The appeal of Moti Haimovich’s small neighborhood bakery breached the borders of Bograshov Street long ago and for good reason. From the moment you walk in and come face to face with the loaves on the back wall, the choice begins to weigh on you: which one? There are ten different breads at Le Moulin, all made of sourdough, inspired by France and San Francisco. One can also find Italian country breads, baguettes, caraway bread, health bread, dried tomato bread, wheat bread, olive bread and Toscana bread. The bonus: Haimovich also prepares excellent baguette sandwiches and croissants.

Headline item: Toscana bread. Apparently a white bread but it doesn’t resemble any white bread we’re accustomed to, thanks to its milky taste and restrained use of salt.

Prices: NIS 19 for all breads, NIS 14 for baguettes.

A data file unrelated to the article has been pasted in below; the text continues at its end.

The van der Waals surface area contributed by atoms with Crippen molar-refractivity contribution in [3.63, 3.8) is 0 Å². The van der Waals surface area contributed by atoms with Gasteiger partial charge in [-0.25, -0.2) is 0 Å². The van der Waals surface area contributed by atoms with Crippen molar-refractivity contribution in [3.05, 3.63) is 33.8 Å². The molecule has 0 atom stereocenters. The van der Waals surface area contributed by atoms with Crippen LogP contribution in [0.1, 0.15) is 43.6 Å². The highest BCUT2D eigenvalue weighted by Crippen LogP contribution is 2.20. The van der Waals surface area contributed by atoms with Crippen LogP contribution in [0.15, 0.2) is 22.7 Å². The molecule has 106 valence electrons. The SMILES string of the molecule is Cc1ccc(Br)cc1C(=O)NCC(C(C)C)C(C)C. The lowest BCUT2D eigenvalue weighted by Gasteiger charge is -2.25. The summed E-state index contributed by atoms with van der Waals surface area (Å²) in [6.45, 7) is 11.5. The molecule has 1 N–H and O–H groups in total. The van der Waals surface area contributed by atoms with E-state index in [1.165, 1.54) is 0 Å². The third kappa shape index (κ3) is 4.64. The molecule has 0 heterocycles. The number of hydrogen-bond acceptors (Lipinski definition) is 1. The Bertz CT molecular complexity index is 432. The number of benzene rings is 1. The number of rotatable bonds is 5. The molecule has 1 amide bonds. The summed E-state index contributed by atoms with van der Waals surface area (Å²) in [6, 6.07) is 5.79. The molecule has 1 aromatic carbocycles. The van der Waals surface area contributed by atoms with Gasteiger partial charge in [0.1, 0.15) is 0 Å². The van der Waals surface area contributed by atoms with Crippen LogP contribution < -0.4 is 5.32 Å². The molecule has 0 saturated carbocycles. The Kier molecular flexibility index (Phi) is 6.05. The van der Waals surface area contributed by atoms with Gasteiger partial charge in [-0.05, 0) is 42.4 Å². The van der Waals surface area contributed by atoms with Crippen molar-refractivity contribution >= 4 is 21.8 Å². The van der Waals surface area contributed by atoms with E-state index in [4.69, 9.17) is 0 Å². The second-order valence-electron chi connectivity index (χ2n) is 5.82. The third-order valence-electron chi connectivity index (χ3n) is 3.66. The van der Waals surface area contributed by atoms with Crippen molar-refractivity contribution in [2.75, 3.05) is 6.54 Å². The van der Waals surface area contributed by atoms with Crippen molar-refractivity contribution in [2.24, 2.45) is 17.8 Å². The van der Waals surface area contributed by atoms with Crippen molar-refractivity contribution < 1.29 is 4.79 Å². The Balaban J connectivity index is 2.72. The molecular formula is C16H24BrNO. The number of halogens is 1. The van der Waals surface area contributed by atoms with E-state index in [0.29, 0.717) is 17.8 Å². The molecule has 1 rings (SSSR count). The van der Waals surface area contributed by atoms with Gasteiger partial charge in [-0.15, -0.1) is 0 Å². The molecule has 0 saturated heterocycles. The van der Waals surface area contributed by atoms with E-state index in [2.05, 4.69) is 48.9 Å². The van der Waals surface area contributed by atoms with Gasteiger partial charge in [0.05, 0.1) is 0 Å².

Le Moulin – Bograshov 72, Tel Aviv


From Tel Aviv to Manhattan: Lehamim

First they took Tel Aviv, now they’re trying to take Manhattan. Uri Shfat’s Lehamim bakery is well known for its uncompromising diversity and quality. Despite its name – meaning, simply, “breads” – the bakery also excels in sweet pastries. Its obvious advantage? The bakery is open 24 hours a day (but not on Saturday).

The menu offers more than 20 different breads, such as country French bread, 100 percent rye bread, and whole wheat bread, offered now for more than a decade at almost the same price (NIS 12).

Headline item: Northern sea rye – 90 percent rye with cooked rye seeds, hard, wet and dense. This could take the place of a full dinner.